The Best Thing: Sea Otter 2017
EDC - OneUp's Slick Hidden Tool
The question gets asked constantly. Walking around Interbike, Crankworx or Sea Otter, whenever we run into someone we know they ask; "what's the best thing you've seen?" Sometimes we have an answer but often we don't. It's harder to impress those of us who have been doing this for almost 20 years. This year the answer was easy: OneUp's Every Day Carry tool system.
OneUp started making a 42t cog that would sit behind a 10spd Shimano cassette, extending its range beyond 40t. The partners did it almost on a whim but the product caught fire. "It launched our company so we knew we’d be able to run with it but it also gave us a buffer of strong sales so we could sit back and say what’s next" Jonathan Staples, who is both an owner and engineer at OneUp, tells me.
Everyone involved in OneUp is an avid rider so inspiration is easily found: "we have always just designed products we wanted to have on our own bikes." The impetus of this project was almost an accident, but it also came down to trying to improve a product already widely in use, something OneUp has a knack for. Jon saw a piece on the internet describing the world's lightest top cap. "I said ‘I can do better than that.' Why not just develop a single cap that performs the same function."
The resulting solution eliminates the star nut and leaving an opening where the cap and bolt used to reside. I can't tell you how this works just yet, but it is an elegant and ingenious solution. Jonathan continues; "we started making tools with the constraint that they had to fit inside this top cap and that’s where it ended up after a lot of revisions."
The gadget press-fits into the hole where the top cap used to be, securing in place with rubber o-rings. It's held firmly but also easily removed when needed. Staples tells us the tool is the lightest out there (for tools that include 2mm - 8mm Allen tools) weighing only 53 grams. In fact it beats the others by 50 grams.
There was only one tool that couldn't be included because of the constraints imposed by the storage position. "Something had to give and that was a Phillips head screwdriver that is on most multi-tools but I think we can do without it. Looking at most bikes, everything from 11-spd on uses Allen keys for limit screws and everything before that for Shimano uses Phillips but you can also use a common slot. The only spot on a bike where one is used is the free stroke adjustment on a Shimano brake lever. I don’t know about you but I never use it."
What is included is impressive. There are 17 tools total and three additional features. I'll let Jonathan describe them; "We wanted a 2-8, we wanted a flathead and we wanted a Torx T 25. Those are what we feel are must haves on bikes. A T30 would have been nice to have for chainring bolts but with the move to direct mount those are becoming less common. But if you just need to snug it up you can use a 4 mill pretty successfully on a T30. There is a chain breaker and four spoke keys in park standards 0, 1, 2 and 3. We also have a tire lever. On top of that we have storage for a quick link, an included spare chainring bolt if you need it and either a capsule that goes on the end that you can store patches or a $20 and some zap straps. Things you would like to have on your bike most of the time but that you don’t always stash in your riding shorts when you are going for less than a three hour ride. The capsule is waterproof and will store small items to have with you at all times. There is also quick link storage for either two SRAM, KMC or YBM links. Possibly Shimano - I haven’t actually seen one of those to test it."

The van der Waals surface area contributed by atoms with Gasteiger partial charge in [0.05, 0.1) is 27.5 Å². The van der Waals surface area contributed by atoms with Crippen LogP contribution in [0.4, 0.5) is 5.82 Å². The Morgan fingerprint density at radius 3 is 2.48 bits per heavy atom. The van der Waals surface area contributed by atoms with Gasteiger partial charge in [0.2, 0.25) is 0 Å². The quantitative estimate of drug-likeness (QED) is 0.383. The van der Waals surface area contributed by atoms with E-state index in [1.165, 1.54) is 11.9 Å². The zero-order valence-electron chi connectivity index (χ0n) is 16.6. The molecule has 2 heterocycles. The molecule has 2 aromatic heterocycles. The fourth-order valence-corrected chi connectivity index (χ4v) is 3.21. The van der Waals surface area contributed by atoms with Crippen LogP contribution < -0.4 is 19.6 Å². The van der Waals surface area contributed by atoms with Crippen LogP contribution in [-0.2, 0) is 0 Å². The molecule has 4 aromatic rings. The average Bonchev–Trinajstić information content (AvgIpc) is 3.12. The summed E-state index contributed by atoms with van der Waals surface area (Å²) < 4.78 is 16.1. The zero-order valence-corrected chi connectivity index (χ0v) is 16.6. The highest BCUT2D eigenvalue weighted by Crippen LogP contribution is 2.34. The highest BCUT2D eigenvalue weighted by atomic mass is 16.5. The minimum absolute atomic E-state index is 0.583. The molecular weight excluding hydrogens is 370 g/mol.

In addition to the tool, OneUp is making two pumps. They are small but they pack a decent punch. There is a version that moves 100 CCs of air with every stroke and a smaller one that pushes 70 CCs. The larger pump will store the entire tool, including the capsule or CO2 cartridge while the smaller pump will hold the tool on its own, tidying up your pack or it can be attached to your bike.
The system is modular so you can purchase the pumps ($55 US for the short, $59 for the long), top caps ($25) and the tool ($59) individually. If you have more than one ride you can swap the tool from bike to bike in a matter of seconds provided you have the top caps installed in both.
We liked the EDC system so much we decided to invent an award: The Best of Things Award. The boys from OneUp won a very Canadian bottle of Crown Royal for their ingenuity. We hope to get our hands on the system shortly so we can let you know if it lives up to the hype.
You can't yet order an EDC tool but you can get on the mailing list to be alerted. OneUp expects the EDC to be available later in the summer. Hit up OneUp for more info.